Breast-feeding: Choosing a breast pump
Do you need an electric breast pump? A double pump? A lightweight pump? Before you rent or buy, ask yourself these questions.By Mayo Clinic Staff
Many mothers who are breast-feeding consider breast pumps as important as car seats and baby wipes. Whether you're going back to work or you simply want the flexibility a breast pump can offer, you have many choices. Here's help deciding which type of breast pump is best for you.
How often will you use the breast pump?
If you'll be away from the baby only occasionally and your milk supply is well established, a simple hand pump might be all you need. Place a cone-shaped shield on your breast and squeeze the handle to express the milk. If you're returning to work full time or you'll be away from your baby for more than a few hours a day, an electric pump is a better option.
Consider waiting to get a pump until after your baby is born, when you might better know how you'll be using it.
Will you need to pump as quickly as possible?
A typical pumping session lasts 10 to 15 minutes a breast. If you'll be pumping at work or in other time-crunched situations, you might want to invest in an electric breast pump that allows you to pump both breasts at once. A double-breast pump helps stimulate milk production while reducing pumping time by half.
Do you need a hands-free option?
A hands-free breast pump allows you to work or do other things while pumping. There are also wearable breast pumps that can be placed inside your bra and allow you to pump discreetly.
How much can you afford to spend on the pump?
You can buy breast pumps from medical supply stores and most drugstores and baby stores, as well as many discount department stores and online retailers. If you buy a breast pump online, be sure to purchase it from a reputable company.
Electric pumps typically cost more than manual models. Because there's a small risk of contamination, don't borrow or buy a used personal-use breast pump.
You might also consider renting a hospital-grade electric breast pump from a hospital or medical supply store — especially if you're pumping milk while your baby is hospitalized or you've chosen to feed your baby expressed milk rather than breast-feed your baby. If you rent a pump, you'll need to buy the equipment that attaches your breast to the pump (pumping kit).
Most health insurance plans cover the cost of buying or renting a breast pump.
Is the pump easy to assemble and transport?
If the breast pump is difficult to assemble, take apart or clean, it's bound to be frustrating — which might reduce your enthusiasm for pumping. Make sure you can remove any parts of the pump that come in contact with your skin or milk for cleaning after use.
If you'll be toting the pump to work every day or traveling with the pump, look for a lightweight model. Some breast pumps come in a carrying case with an insulated section for storing expressed milk.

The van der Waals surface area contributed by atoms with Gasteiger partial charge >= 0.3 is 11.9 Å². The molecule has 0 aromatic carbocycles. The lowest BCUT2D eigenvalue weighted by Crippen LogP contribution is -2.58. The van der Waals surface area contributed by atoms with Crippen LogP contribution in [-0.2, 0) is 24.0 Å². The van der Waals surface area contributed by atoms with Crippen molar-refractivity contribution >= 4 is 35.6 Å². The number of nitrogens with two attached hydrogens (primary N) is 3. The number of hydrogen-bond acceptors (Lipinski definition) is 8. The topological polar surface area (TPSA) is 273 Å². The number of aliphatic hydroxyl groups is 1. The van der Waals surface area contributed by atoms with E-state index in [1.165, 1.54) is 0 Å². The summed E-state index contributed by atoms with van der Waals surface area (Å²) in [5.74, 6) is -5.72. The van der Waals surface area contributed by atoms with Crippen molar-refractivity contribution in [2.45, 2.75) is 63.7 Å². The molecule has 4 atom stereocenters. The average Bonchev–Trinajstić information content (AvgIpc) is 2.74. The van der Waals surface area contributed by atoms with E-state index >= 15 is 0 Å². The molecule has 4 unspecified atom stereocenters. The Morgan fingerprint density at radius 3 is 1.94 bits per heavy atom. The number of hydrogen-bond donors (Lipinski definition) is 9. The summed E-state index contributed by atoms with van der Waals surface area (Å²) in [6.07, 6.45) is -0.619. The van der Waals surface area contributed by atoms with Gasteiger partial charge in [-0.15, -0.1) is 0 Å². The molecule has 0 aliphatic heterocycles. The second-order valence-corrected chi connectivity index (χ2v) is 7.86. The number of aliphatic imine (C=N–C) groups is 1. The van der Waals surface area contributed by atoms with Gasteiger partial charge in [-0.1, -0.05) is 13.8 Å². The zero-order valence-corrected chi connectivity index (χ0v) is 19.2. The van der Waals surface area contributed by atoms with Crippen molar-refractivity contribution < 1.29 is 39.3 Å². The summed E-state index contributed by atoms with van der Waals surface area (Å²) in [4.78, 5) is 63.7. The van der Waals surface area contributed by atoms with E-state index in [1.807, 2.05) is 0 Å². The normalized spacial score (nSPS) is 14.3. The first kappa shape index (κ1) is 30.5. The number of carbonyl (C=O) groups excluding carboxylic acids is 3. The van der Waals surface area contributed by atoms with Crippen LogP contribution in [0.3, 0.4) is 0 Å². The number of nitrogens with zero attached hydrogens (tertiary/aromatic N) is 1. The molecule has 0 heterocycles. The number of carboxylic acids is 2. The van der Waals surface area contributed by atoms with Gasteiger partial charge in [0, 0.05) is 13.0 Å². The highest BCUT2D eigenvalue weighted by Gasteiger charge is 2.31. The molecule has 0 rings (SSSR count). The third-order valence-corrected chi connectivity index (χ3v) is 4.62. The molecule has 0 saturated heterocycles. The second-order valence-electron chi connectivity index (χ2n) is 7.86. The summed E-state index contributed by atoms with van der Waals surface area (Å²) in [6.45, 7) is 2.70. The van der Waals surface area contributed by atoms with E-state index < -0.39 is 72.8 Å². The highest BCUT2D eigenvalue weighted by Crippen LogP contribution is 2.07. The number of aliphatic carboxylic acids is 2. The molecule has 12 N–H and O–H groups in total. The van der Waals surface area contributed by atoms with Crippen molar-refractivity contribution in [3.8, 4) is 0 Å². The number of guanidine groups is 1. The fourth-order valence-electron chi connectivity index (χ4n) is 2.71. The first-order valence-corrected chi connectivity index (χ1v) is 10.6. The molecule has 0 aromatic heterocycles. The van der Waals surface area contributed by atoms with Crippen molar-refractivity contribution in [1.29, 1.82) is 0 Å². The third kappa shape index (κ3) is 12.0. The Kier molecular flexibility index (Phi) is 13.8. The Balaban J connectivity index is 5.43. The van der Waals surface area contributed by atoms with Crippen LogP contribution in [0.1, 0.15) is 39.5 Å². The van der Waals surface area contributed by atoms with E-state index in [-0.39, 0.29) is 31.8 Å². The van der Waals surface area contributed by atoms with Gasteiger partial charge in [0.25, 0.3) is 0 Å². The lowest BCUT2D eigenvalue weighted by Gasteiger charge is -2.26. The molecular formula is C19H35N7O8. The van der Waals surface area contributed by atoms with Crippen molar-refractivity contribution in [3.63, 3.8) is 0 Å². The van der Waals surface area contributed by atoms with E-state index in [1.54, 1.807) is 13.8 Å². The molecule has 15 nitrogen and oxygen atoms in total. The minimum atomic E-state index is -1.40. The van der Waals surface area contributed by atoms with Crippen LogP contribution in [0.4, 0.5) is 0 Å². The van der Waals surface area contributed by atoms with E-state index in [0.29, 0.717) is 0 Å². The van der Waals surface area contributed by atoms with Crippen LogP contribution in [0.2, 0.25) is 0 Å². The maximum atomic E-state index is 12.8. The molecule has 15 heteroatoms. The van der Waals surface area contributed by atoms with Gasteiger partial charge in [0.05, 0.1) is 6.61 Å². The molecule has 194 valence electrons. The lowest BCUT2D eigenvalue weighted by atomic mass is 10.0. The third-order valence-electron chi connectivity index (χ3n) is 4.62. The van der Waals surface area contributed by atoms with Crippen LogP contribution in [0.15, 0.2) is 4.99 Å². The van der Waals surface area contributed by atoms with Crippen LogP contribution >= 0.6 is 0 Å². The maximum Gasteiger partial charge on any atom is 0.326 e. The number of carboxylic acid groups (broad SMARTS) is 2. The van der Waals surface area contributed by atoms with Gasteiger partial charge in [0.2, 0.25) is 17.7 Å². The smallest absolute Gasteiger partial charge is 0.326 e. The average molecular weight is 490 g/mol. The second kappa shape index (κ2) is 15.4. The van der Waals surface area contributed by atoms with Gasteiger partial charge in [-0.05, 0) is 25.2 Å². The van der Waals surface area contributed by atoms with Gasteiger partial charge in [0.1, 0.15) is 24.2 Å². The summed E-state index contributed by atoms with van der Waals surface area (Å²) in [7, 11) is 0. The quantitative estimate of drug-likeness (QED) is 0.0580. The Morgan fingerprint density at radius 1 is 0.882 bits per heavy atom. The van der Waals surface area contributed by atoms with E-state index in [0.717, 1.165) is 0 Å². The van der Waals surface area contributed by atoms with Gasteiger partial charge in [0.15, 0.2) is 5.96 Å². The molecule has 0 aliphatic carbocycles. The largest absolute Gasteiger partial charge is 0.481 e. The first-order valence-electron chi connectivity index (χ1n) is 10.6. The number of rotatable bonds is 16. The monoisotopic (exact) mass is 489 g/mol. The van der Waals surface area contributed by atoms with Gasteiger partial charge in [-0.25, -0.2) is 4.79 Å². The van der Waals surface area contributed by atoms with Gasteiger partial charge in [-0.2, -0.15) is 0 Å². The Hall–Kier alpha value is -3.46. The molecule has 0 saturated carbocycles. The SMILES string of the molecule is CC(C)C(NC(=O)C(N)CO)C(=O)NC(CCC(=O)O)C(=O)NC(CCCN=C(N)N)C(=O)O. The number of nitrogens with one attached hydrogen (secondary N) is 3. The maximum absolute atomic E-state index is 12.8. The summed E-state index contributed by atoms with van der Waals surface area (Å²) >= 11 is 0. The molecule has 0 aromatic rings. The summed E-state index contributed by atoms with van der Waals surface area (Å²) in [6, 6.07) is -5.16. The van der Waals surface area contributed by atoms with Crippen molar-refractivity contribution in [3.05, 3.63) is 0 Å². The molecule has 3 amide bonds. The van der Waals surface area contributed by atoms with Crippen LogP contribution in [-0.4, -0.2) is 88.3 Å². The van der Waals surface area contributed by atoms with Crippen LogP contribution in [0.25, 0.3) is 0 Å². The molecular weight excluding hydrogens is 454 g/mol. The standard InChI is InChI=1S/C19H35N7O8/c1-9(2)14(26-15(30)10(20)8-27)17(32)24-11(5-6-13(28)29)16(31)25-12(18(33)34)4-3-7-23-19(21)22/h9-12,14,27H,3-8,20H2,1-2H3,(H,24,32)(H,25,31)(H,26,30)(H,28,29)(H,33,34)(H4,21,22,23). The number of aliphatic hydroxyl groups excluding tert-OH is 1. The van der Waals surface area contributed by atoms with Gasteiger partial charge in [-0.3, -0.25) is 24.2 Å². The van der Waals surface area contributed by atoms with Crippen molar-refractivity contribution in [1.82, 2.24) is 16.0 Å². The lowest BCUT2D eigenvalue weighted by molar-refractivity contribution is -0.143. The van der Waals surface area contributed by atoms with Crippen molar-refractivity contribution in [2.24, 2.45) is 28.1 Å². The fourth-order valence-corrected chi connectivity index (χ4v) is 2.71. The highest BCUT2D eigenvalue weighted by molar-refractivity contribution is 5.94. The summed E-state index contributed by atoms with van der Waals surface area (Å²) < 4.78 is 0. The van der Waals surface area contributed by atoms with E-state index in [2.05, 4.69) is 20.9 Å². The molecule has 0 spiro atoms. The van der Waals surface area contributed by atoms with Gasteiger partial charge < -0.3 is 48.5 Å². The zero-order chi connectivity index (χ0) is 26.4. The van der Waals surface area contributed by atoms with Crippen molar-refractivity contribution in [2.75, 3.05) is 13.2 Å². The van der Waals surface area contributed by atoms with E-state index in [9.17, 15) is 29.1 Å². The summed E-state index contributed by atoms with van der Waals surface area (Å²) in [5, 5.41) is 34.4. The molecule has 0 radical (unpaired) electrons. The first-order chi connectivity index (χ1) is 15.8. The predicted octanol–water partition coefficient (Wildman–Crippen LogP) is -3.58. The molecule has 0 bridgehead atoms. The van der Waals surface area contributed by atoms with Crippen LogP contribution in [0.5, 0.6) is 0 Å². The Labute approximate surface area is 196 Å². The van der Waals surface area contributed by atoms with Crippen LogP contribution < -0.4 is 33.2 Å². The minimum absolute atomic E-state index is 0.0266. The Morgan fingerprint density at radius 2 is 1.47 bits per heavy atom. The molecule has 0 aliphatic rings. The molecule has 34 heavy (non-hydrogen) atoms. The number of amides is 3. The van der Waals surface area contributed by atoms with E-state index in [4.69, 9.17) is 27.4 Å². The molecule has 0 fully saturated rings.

Also keep noise level in mind. Some electric models are quieter than others. If it's important to be discreet, make sure the pump's noise level is acceptable.
Is the suction adjustable?
What's comfortable for you might be uncomfortable for someone else. If you opt for an electric pump, choose one that allows you to control the degree of suction and cycling speed.
Are the breast shields the correct size?
Breast shields are the cone-shaped cups that fit over your breasts and nipples. If you're concerned that the standard breast shield will be too small, check with individual manufacturers about other options. Larger or replacement shields are often available. If you want to pump both breasts at once, make sure the pump is equipped with two breast shields.
What if the electricity fails?
An electric pump needs to be plugged in. If an outlet isn't accessible or the power fails, you'll need a rechargeable battery pack. In case of emergency, you might want to keep a manual pump handy.
If you're not sure which type of breast pump would be best for you, ask for help. A lactation consultant can help you make the best choice — and offer support as you start to use your breast pump or if you run into trouble. If you haven't worked with a lactation consultant, ask for a referral from your doctor, your certified nurse midwife or your baby's doctor, or check with the obstetrics department at a local hospital.
April 01, 2020
See more In-depth
- Your guide to breastfeeding. Office on Women's Health. https://www.womenshealth.gov/patient-materials/resource/guides. Accessed Feb. 11, 2020.
- Types of breast pumps. U.S. Food and Drug Administration. https://www.fda.gov/medical-devices/breast-pumps/types-breast-pumps. Accessed Feb. 21, 2020.
- Choosing a breast pump. U.S. Food and Drug Administration. http://www.fda.gov/MedicalDevices/ProductsandMedicalProcedures/HomeHealthandConsumer/ConsumerProducts/BreastPumps/ucm061939.htm. Accessed Feb. 21, 2020.
- Gurley-Calvez T, et al. Effect of the Affordable Care Act on breastfeeding outcomes. American Journal of Public Health. 2018; doi:10.2105/AJPH.2017.304108.
- Buying and renting a breast pump. U.S. Food and Drug Administration. https://www.fda.gov/medical-devices/breast-pumps/buying-and-renting-breast-pump. Accessed Feb. 21, 2020.
- Kurke MA (expert opinion). Mayo Clinic. March 2, 2020.